At the First Blush of Dawn

At the first blush of dawn, my hiking partner rudely woke me up saying, “It is too cold to sleep. Let’s forget breakfast and hike down to the camp.” We were bivouacking near the summit, which meant that we were only sleeping in our jackets with our ponchos wrapped around us. He had consumed all his hard candies we had set aside to increase our body temps to enable sweet Morpheus to return. I was seduced by the thought of that steaming sweet porridge beckoning me from down in the valley. Big Mistake!

Soon, we were descending down through the trackless wastes one finds above the treeline, guessing at our route up. Sure enough, I meandered right while Dan strode left. I found myself with a rock wall to the right and a drop-off on my left. After a while, having slid down a few tough spots, but still descending the ledge, I espied my friend down in the ravine that we had ascended the previous morn, but I still couldn’t perceive the route to join him. With visions of retracing my route and ascending those very difficult spots worrying my mind, I forged ahead. Finally, the ledge ended in a cliff.

I mulled over my options. I could jump and try to catch the top of the pine tree, I could attempt to return or I could wedge myself into a crack and rock climb to safety. All seemed equally unpalatable. When in doubt, eat. I, fortunately, had retained the breakfast, and proceeded to consume the cold repast meant for two. With my blood sugar restored, I again surveyed my three prospects, and blushed.

That split that looked so difficult had dirt in it, like a ramp. I merely needed to lower myself 6 feet to the top and walked down to the blessed route home. My foodless muzzy thinking had almost caused me to kill myself jumping for a pine. Soon I was strolling down toward camp, with dreams of imitating a Hobbit and having second breakfast.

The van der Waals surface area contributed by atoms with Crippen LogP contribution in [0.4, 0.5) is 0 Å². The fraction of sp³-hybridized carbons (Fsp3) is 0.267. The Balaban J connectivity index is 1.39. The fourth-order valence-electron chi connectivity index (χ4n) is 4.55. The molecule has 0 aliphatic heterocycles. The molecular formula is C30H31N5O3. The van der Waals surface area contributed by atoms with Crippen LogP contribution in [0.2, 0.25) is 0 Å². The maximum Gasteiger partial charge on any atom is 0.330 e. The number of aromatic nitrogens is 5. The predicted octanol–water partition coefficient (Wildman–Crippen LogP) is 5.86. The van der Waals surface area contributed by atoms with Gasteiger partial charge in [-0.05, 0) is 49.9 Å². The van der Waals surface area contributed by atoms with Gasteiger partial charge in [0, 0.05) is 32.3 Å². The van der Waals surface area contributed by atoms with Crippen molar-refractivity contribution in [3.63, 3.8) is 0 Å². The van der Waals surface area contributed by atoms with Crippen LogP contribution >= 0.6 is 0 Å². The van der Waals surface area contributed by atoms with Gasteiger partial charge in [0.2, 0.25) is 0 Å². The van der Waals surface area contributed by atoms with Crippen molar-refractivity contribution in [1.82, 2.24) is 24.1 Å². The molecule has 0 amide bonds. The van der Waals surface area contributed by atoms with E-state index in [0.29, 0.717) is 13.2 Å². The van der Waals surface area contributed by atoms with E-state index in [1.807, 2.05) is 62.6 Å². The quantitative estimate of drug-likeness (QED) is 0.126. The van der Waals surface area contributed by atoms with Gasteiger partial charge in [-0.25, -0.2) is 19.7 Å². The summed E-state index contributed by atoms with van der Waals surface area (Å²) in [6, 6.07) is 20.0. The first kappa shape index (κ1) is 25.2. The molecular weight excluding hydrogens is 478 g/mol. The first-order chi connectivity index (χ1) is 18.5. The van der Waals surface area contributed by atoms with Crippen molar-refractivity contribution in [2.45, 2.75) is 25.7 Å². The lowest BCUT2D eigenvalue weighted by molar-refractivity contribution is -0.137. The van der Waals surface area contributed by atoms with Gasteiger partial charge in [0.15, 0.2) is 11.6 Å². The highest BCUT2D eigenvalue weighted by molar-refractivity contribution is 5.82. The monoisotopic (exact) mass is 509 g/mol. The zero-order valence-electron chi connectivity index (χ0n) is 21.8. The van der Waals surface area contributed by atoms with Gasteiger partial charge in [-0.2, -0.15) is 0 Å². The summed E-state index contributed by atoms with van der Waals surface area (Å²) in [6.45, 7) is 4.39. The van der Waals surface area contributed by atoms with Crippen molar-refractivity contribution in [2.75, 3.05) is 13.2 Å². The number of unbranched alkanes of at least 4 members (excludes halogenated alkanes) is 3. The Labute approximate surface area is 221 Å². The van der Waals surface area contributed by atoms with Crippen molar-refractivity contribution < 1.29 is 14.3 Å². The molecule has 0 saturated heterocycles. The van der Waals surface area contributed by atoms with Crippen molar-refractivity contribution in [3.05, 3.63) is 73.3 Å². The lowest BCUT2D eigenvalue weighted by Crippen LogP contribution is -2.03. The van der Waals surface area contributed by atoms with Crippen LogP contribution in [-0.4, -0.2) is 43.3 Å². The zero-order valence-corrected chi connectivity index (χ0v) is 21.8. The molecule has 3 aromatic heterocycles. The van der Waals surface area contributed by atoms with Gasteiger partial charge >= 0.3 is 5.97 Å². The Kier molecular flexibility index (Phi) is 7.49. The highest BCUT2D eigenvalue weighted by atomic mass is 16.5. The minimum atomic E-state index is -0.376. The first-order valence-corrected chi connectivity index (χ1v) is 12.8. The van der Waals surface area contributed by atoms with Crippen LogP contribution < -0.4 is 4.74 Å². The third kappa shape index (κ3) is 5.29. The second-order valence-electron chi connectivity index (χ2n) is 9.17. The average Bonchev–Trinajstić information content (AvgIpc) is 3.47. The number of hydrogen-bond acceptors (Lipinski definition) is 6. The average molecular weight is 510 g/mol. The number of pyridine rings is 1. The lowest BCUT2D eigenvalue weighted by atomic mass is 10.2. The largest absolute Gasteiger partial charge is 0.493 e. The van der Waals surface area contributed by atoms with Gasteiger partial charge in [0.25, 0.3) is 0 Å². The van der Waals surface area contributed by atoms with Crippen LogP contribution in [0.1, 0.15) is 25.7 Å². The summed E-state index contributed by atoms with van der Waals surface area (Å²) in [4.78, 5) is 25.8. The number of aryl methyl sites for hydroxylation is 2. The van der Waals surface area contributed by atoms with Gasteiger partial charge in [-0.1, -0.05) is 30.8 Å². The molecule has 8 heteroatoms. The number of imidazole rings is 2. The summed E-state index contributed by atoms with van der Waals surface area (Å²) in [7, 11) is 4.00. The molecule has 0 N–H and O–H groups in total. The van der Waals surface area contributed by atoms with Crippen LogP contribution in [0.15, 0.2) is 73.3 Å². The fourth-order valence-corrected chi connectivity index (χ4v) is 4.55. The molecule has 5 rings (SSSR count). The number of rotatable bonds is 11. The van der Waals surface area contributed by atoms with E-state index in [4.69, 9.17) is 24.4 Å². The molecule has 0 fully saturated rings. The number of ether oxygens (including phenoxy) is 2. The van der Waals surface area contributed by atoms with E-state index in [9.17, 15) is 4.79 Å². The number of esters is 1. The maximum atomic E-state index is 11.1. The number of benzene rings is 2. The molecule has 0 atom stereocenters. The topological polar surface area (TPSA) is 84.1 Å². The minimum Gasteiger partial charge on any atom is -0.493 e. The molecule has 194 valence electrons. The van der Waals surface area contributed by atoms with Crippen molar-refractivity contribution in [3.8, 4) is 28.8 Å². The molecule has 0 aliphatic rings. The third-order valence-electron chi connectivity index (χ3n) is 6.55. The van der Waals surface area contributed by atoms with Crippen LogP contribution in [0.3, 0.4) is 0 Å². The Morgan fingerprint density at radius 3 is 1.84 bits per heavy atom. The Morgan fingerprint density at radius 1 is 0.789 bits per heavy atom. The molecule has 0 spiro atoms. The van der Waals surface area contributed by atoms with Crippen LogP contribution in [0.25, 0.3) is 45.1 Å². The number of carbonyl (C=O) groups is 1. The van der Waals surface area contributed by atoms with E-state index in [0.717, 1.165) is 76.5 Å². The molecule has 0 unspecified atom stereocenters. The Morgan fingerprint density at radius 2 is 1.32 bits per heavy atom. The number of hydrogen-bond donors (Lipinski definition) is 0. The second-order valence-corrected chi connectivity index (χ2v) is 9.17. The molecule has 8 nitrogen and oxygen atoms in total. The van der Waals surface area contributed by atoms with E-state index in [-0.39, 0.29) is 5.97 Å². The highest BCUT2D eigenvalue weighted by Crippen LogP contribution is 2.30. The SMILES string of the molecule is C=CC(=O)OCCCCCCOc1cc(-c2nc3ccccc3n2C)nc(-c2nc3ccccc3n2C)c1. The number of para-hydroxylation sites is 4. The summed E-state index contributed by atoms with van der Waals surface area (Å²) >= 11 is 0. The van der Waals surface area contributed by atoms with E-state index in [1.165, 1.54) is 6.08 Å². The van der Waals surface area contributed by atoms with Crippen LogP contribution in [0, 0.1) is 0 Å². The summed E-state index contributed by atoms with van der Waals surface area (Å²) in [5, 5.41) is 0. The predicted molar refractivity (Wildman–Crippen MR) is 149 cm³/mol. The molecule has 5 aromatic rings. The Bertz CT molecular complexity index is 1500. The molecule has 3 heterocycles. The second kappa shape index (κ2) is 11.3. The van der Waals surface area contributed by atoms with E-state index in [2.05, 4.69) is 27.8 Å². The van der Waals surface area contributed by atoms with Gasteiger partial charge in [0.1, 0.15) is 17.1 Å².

Upon my arrival, Dan exclaimed, the blueberries around here only have the first blush of blue. Let’s mount a raiding expedition to the ripe fields down yonder. I looked at him and growled, “Not until I have a solid breakfast.”

Unlike on top or the peak, I was able to resist him this time because I had learned that what is right for him may not be right for me. So often, we impose our viewpoint on others, assuming that what works for me is what is best for “him.” I think about this when talking to others about Jesus. Some people have a standard witnessing technique, focusing on going to heaven. I blush when I watch a friend launch into his spiel and watch the victim look every which way, signaling to the totally unobservant that he wants to escape. I focus on listening and commenting appropriately. Some want love, others need worth, certain ones crave forgiveness, etc. I turn to those verses, rather than focusing inescapably on eternal life. Listening and understanding prevent you from attaining that rosy cheeked experience.

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